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Recreational Water Illness And Injury Prevention Week 2014

May 22, 14 Recreational Water Illness And Injury Prevention Week 2014

Every year, the Centers for Disease Control and Prevention (CDC) hosts Recreational Water Illness and Injury Prevention Week. This year, it is happening right now, this week before Memorial Day. The theme for this year is “We’re In It Together.” The idea is to remind us all that water safety is the responsibility of the all of us: swimmers, aquatics and beach staff, residential pool owners, and public health officials alike.

As one of the most popular sports activities, swimming is a part of many people’s summers, so it is important to know how to do so safely in order to avoid illness and injury. For many, Memorial Day marks when they first start to enjoy swimming, be that at the lake, a river, a pond, or in a pool. Recreational Water Illness and Injury Prevention Week is all about helping us to swim safely.

The CDC article breaks down how to be safe in three categories: prevent illness, prevent drowning, and prevent pool chemical injuries. Let’s take a look at what they say about each.

Prevent Illness

Though pools tend to have chemicals like chlorine, they are not 100 percent germ free. Partially this is because disinfectant chemicals do not always kill germs upon immediate contact. Furthermore, natural bodies of water like lakes, ponds, and rivers simply do not have chemical disinfectants like chlorine, so it is important to know how to avoid illness.

The first suggestion by the CDC is to keep poop, germs, and pee out of water. These carry different germs and bacteria that can make people ill pretty quickly. Here’s what they suggest to help keep these three out of the water:

  • Don’t swim when you have diarrhea.
  • Shower with soap before you start swimming. – Take a rinse shower before you get back into the water.
  • Take bathroom breaks every 60 minutes.
  • Wash your hands after using the toilet or changing diapers.

Informing children of these will help them to establish good habits so that they continue on into adulthood.

The next way that the CDC focuses on helping people prevent illness is to check the free chlorine level and the pH before getting into the water. Too much or too little could be dangerous. This is pretty easy to do as all one has to do is go to any superstore, hardware store, or pool-supply store and purchase a pool test strip. For pools, the proper chlorine level is 1-3 mg/L or parts per million and the pH should be about 7.2-7.8 in order to maximize germ-killing properties. For those with hot tubs and spas the chlorine level should be 2-4 ppm or bromine level at 4-6 ppm while the pH should be 7.2-7.8.

The final way that the CDC advises people to avoid illness is to not swallow the water you swim in. Whether you swim in a pool or the lake or wherever, simply not swallowing the water will definitely help you to avoid illnesses.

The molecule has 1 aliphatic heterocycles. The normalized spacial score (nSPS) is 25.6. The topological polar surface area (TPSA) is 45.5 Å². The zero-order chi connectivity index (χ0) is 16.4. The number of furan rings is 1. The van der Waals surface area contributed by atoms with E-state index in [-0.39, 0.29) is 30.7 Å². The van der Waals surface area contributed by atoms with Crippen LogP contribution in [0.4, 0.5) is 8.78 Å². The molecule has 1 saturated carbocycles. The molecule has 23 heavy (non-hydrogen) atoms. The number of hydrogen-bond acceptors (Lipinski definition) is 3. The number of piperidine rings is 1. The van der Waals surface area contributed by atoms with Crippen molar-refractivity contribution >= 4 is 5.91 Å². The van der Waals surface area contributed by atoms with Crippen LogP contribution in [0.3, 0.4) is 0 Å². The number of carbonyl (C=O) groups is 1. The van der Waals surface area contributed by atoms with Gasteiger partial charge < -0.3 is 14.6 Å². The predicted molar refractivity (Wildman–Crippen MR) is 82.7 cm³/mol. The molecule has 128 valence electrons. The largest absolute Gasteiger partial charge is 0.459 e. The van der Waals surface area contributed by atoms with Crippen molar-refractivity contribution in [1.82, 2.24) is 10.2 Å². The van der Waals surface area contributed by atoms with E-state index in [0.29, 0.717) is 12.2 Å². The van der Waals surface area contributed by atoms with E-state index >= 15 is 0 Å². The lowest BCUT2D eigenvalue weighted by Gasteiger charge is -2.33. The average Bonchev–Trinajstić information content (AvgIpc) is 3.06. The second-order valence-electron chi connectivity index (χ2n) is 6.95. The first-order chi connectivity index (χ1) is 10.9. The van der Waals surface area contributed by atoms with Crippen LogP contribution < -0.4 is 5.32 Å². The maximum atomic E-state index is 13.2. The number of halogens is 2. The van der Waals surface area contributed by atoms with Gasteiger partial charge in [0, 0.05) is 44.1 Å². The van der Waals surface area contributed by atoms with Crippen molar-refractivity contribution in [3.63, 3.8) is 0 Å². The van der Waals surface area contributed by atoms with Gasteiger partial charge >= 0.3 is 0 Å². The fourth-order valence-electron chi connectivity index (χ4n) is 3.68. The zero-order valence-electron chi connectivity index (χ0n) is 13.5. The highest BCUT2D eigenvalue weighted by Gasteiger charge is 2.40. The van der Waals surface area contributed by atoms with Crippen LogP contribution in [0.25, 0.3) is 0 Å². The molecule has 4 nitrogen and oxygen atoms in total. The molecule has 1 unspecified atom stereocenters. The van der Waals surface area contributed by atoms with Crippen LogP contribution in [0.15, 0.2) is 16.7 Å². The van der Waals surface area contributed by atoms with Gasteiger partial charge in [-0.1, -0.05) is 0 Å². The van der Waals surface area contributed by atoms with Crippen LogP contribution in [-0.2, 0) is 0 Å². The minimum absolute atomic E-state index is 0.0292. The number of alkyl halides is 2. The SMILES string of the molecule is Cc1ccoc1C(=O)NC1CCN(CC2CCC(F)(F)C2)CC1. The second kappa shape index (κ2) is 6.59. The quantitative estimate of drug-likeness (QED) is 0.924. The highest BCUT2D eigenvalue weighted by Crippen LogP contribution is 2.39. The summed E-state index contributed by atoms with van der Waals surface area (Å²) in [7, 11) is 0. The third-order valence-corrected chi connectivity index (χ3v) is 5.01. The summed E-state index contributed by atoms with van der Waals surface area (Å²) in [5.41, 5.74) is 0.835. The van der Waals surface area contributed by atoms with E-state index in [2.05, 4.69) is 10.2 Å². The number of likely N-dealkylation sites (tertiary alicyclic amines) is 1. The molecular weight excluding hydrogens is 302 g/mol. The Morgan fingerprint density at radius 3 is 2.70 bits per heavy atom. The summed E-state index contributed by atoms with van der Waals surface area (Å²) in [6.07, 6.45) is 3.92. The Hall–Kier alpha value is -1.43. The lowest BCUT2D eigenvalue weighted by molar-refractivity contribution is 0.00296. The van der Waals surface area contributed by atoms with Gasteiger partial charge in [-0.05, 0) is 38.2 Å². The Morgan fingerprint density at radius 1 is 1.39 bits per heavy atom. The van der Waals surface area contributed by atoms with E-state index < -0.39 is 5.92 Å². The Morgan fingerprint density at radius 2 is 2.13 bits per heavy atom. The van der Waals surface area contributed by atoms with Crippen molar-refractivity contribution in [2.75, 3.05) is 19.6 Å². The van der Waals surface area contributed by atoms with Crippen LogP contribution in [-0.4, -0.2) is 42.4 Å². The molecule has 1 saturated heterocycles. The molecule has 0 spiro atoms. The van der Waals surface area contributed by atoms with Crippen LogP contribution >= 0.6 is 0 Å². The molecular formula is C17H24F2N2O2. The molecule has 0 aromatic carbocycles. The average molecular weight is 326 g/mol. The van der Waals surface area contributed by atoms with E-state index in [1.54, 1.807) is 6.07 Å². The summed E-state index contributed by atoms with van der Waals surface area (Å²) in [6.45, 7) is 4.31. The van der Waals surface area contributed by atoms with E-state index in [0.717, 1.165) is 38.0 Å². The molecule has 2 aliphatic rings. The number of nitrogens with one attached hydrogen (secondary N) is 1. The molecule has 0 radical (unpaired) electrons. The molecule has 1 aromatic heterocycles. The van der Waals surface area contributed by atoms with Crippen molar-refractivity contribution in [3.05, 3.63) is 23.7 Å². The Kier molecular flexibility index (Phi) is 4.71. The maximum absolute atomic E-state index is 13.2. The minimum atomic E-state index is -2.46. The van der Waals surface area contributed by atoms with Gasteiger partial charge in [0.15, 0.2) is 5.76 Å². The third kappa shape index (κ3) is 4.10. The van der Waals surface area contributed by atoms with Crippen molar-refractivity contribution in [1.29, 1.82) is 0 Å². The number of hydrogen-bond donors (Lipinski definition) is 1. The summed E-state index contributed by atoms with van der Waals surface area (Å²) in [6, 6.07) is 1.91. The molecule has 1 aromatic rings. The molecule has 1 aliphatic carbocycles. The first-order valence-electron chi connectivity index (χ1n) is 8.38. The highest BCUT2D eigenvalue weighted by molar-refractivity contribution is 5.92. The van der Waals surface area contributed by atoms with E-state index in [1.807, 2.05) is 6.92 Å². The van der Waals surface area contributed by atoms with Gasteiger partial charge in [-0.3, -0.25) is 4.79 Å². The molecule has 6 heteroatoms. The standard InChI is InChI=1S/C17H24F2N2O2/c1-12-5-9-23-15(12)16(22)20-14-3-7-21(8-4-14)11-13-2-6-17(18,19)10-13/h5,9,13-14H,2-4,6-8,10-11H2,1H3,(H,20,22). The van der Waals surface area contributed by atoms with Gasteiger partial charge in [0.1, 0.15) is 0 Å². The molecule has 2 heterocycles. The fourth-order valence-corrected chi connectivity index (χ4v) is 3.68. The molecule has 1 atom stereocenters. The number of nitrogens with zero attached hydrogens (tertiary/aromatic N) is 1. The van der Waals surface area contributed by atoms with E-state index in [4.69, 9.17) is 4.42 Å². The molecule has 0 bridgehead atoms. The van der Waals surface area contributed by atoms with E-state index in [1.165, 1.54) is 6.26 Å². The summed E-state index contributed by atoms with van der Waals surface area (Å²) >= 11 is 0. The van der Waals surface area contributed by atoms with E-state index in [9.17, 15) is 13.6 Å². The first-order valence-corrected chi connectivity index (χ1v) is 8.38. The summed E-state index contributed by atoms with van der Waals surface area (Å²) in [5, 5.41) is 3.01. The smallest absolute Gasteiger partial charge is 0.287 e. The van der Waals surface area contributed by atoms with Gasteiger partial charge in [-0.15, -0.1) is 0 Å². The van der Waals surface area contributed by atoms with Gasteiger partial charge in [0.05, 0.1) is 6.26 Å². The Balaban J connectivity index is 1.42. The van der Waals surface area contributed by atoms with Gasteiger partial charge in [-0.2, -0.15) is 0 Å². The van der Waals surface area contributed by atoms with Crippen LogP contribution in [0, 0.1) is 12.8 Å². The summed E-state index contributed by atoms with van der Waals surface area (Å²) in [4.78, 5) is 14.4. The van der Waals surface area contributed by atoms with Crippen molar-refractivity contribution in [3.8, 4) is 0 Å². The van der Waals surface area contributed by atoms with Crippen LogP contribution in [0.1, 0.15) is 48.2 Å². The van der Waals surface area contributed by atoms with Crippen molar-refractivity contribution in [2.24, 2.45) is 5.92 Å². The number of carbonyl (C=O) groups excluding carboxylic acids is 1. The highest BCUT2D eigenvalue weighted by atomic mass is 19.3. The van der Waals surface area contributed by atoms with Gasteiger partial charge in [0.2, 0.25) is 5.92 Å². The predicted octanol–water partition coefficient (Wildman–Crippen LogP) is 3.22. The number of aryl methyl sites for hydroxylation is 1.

Prevent Drowning

As the leading cause of injury death of children ages 1-4, preventing drowning is pretty important. If one does not die, that person could suffer brain damage. The CDC says two things about how to prevent drowning. First, people need to make sure that all swimmers are safe in the water. We should make sure that everyone who is in the water knows how to swim, provide life jackets as needed, be attentive in our supervision of swimmers, and know CPR just in case. Second, the CDC says to prevent access to water when it is not being used. Having fences around the pool as well as weight-bearing pool covers and locks and alarms are al important.

Prevent Pool Chemical Injuries

Finally, the CDC provides information on how to prevent pool chemical injuries. Though chemicals are necessary to kill germs and bacteria, they can cause injury if they are not handled and stored properly. The CDC provides these guidelines:

  • Read and follow directions on product labels.
  • Wear appropriate safety equipment, such as goggles and masks, as directed, when handling pool chemicals.
  • Secure pool chemicals to protect people and animals. – Keep young children away when handling chemicals.
  • NEVER mix different pool chemicals with each other, especially chlorine products with acid.
  • Pre-dissolve pool chemicals ONLY when directed by product label. – Add pool chemical to water, NEVER water to any pool chemical.

Swimming is a fun activity for many families and friends during the warm summer months; however, to avoid injury and illness, we must be aware, cautious, and informed. Recreational Water Illness and Injury Prevention Week focuses on how to help all swimmers have a good time in the water while also being safe and responsible. For more information on Recreational Water Illness and Injury, go to this other CDC webpage.

Image Credit: Thinkstock

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About 

Rayshell E. Clapper is an Associate Professor of English at a rural college in Oklahoma where she teaches Creative Writing, Literature, and Composition classes. She has presented her original fiction and non-fiction at several conferences and events including: Scissortail Creative Writing Festival, Howlers and Yawpers Creativity Symposium, Southwest/Texas Pop Culture Association/American Culture Association Regional Conference, and Pop Culture Association/American Culture Association National Conference. Her publications include Cybersoleil Journal, Sugar Mule Literary Magazine, Red Dirt Anthology, Originals, and Oklahoma English Journal. Beyond her written works, she successfully created a writer's group in rural Oklahoma to support burgeoning writers. The written word is her passion, and all she experiences inspires that passion. She hopes to help inspire others through her words.

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